Foliar-fertilizer therapy - A concept in integrated pest management

R. Reuveni, M. Reuveni

Research output: Contribution to journalArticlepeer-review


Heavy agricultural use of fertilizers has been implicated in degradation of the environmental quality of lakes, rivers and aquifers. There is also widespread public concern about the use of pesticides, including fungicides, on farms and their potential effect on our environment and food. However, it is certain that the use of fungicides as part of intensive agriculture has stabilized our food supply and permitted millions of people to live longer lives. Data from our laboratory and others have indicated that foliar sprays of phosphate and potassium salts can induce systemic protection against foliar pathogens in various crops such as cucumber, maize, rose, grapevine, apple, mango and nectarine. Expression of disease tolerance is dependent on a number of factors including use of fertilizers and pesticides. Therefore, the possible dual role of NPK fertilizers in activation of the mechanism(s) which induce-plant protection against pathogens was studied. Data from the application of this concept to various host-pathogen interactions are presented in the present review. A single phosphate spray of 0.1 M solution induced a systemic protection against powdery mildew in cucumber caused by Sphaerotheca fuliginea and against common rust in maize caused by Puccinia sorghi, and northern leaf blight (NLB) caused by Exserohilum turcicum. This systemic protection against powdery mildew in cucumber, common rust or NLB in maize was obtained on upper leaves after NPK fertilizer application on the lower leaves. In both the latter host-pathogens interactions, growth increase was also observed in maize plants as a result of one foliar spray of phosphates. In addition, it was evident throughout all the experiments that a single application of phosphates was effective in suppressing the lesions of powdery mildew on the diseased foliage of cucumber, green-house-grown roses, field grown mango, nectarine and grapevine. This phenomenon was investigated in combination with fungicides.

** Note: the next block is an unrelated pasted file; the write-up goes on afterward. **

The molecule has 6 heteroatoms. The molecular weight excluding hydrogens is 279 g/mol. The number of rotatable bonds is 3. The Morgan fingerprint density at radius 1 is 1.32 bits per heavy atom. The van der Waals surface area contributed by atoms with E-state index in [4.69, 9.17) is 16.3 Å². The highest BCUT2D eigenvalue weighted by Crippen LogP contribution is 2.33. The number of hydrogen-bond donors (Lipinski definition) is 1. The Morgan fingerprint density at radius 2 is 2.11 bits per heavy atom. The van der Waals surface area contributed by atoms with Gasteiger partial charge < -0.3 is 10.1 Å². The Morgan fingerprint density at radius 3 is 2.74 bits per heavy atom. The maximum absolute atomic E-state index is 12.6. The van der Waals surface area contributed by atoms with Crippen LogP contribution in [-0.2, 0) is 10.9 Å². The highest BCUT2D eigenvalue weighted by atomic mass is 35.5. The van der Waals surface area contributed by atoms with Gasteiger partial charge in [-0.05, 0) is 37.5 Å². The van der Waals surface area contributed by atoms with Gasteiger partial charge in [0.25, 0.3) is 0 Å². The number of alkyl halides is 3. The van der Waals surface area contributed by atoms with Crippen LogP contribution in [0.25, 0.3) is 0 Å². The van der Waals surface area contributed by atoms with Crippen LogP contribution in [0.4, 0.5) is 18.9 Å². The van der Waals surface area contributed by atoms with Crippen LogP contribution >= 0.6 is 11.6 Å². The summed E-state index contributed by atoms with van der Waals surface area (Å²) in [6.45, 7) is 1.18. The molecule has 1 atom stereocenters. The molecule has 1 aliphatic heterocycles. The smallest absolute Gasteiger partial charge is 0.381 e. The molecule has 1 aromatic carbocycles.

Original languageEnglish
Pages (from-to)111-118
Number of pages8
JournalCrop Protection
Issue number2
StatePublished - Mar 1998

Bibliographical note

Funding Information:
Contribution from the Agricultural Research Organization,T he Volcani Center, Bet Dagan, Israel, NO. 1927-E, 1996s eries. Research was supported in part by the Ministry of Science and Technology, Project No. 3583-2-92a nd by the Chief Scientist, Ministry of Agriculture, Project No. 132-0842-94, Stateo f Israel.


  • Cucumbers
  • Grapes
  • Maize
  • Mango
  • Nectarine
  • Phosphates
  • Roses
  • Systemic induced resistance (SIR)

ASJC Scopus subject areas

  • Agronomy and Crop Science


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